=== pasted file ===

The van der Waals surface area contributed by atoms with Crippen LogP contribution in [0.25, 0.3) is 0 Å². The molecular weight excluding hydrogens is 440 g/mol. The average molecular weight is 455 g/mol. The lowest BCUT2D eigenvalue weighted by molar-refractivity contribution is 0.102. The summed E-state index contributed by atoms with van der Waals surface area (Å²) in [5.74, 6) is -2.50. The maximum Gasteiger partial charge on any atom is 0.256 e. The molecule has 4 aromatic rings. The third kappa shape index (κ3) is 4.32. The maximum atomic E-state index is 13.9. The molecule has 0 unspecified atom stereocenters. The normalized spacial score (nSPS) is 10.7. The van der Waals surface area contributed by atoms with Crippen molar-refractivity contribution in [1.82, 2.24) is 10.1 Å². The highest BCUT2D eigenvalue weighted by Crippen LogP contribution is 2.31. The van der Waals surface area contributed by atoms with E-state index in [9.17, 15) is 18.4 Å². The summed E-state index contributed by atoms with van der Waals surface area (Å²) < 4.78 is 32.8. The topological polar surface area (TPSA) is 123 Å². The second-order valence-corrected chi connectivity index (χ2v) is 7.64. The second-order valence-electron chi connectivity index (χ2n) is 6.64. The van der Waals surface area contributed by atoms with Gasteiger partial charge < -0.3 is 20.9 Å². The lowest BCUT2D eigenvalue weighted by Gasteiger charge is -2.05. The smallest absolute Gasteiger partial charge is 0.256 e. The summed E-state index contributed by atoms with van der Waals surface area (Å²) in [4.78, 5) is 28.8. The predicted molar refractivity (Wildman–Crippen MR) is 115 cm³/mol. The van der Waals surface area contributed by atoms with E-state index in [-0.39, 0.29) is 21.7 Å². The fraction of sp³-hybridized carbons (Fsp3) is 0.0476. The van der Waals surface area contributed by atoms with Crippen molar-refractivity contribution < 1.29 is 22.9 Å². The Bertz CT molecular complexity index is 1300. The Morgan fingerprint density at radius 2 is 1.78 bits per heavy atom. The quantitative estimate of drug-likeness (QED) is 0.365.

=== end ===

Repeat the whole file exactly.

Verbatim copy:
The van der Waals surface area contributed by atoms with Crippen LogP contribution in [0.25, 0.3) is 0 Å². The molecular weight excluding hydrogens is 440 g/mol. The average molecular weight is 455 g/mol. The lowest BCUT2D eigenvalue weighted by molar-refractivity contribution is 0.102. The summed E-state index contributed by atoms with van der Waals surface area (Å²) in [5.74, 6) is -2.50. The maximum Gasteiger partial charge on any atom is 0.256 e. The molecule has 4 aromatic rings. The third kappa shape index (κ3) is 4.32. The maximum atomic E-state index is 13.9. The molecule has 0 unspecified atom stereocenters. The normalized spacial score (nSPS) is 10.7. The van der Waals surface area contributed by atoms with Crippen molar-refractivity contribution in [1.82, 2.24) is 10.1 Å². The highest BCUT2D eigenvalue weighted by Crippen LogP contribution is 2.31. The van der Waals surface area contributed by atoms with E-state index in [9.17, 15) is 18.4 Å². The summed E-state index contributed by atoms with van der Waals surface area (Å²) < 4.78 is 32.8. The topological polar surface area (TPSA) is 123 Å². The second-order valence-corrected chi connectivity index (χ2v) is 7.64. The second-order valence-electron chi connectivity index (χ2n) is 6.64. The van der Waals surface area contributed by atoms with Gasteiger partial charge < -0.3 is 20.9 Å². The lowest BCUT2D eigenvalue weighted by Gasteiger charge is -2.05. The smallest absolute Gasteiger partial charge is 0.256 e. The summed E-state index contributed by atoms with van der Waals surface area (Å²) in [4.78, 5) is 28.8. The predicted molar refractivity (Wildman–Crippen MR) is 115 cm³/mol. The van der Waals surface area contributed by atoms with E-state index in [-0.39, 0.29) is 21.7 Å². The fraction of sp³-hybridized carbons (Fsp3) is 0.0476. The van der Waals surface area contributed by atoms with Crippen molar-refractivity contribution < 1.29 is 22.9 Å². The Bertz CT molecular complexity index is 1300. The Morgan fingerprint density at radius 2 is 1.78 bits per heavy atom. The quantitative estimate of drug-likeness (QED) is 0.365.